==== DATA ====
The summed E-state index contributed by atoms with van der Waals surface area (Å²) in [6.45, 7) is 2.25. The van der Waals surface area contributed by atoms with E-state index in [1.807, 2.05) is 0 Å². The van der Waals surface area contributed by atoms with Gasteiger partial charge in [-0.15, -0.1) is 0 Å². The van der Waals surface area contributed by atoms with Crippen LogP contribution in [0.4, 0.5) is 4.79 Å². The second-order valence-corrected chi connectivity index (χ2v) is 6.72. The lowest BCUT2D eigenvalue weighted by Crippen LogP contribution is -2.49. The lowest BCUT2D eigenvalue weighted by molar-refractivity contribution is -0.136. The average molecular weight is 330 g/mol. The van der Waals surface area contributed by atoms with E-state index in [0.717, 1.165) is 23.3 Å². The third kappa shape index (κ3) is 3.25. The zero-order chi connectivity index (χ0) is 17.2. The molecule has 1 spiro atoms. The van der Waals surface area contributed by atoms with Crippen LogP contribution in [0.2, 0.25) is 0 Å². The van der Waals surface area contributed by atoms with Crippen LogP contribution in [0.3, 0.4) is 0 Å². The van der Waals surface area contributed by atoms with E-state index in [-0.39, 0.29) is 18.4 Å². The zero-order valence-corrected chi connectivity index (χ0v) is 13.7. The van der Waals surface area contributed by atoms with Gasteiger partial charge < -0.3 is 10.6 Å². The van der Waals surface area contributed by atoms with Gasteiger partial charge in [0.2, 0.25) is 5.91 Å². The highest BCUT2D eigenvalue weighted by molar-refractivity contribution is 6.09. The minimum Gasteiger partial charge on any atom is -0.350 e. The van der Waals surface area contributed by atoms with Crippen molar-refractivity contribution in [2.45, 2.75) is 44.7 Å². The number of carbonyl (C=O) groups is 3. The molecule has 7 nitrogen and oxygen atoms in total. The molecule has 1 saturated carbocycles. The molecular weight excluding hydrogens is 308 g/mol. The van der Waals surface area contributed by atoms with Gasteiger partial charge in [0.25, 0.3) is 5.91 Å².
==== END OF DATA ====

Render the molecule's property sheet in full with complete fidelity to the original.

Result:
The summed E-state index contributed by atoms with van der Waals surface area (Å²) in [6.45, 7) is 2.25. The van der Waals surface area contributed by atoms with E-state index in [1.807, 2.05) is 0 Å². The van der Waals surface area contributed by atoms with Gasteiger partial charge in [-0.15, -0.1) is 0 Å². The van der Waals surface area contributed by atoms with Crippen LogP contribution in [0.4, 0.5) is 4.79 Å². The second-order valence-corrected chi connectivity index (χ2v) is 6.72. The lowest BCUT2D eigenvalue weighted by Crippen LogP contribution is -2.49. The lowest BCUT2D eigenvalue weighted by molar-refractivity contribution is -0.136. The average molecular weight is 330 g/mol. The van der Waals surface area contributed by atoms with E-state index in [0.717, 1.165) is 23.3 Å². The third kappa shape index (κ3) is 3.25. The zero-order chi connectivity index (χ0) is 17.2. The molecule has 1 spiro atoms. The van der Waals surface area contributed by atoms with Crippen LogP contribution in [0.2, 0.25) is 0 Å². The van der Waals surface area contributed by atoms with Crippen LogP contribution in [0.3, 0.4) is 0 Å². The van der Waals surface area contributed by atoms with E-state index in [-0.39, 0.29) is 18.4 Å². The zero-order valence-corrected chi connectivity index (χ0v) is 13.7. The van der Waals surface area contributed by atoms with Gasteiger partial charge < -0.3 is 10.6 Å². The van der Waals surface area contributed by atoms with Gasteiger partial charge in [0.2, 0.25) is 5.91 Å². The highest BCUT2D eigenvalue weighted by molar-refractivity contribution is 6.09. The minimum Gasteiger partial charge on any atom is -0.350 e. The van der Waals surface area contributed by atoms with Crippen molar-refractivity contribution in [2.45, 2.75) is 44.7 Å². The number of carbonyl (C=O) groups is 3. The molecule has 7 nitrogen and oxygen atoms in total. The molecule has 1 saturated carbocycles. The molecular weight excluding hydrogens is 308 g/mol. The van der Waals surface area contributed by atoms with Gasteiger partial charge in [0.25, 0.3) is 5.91 Å².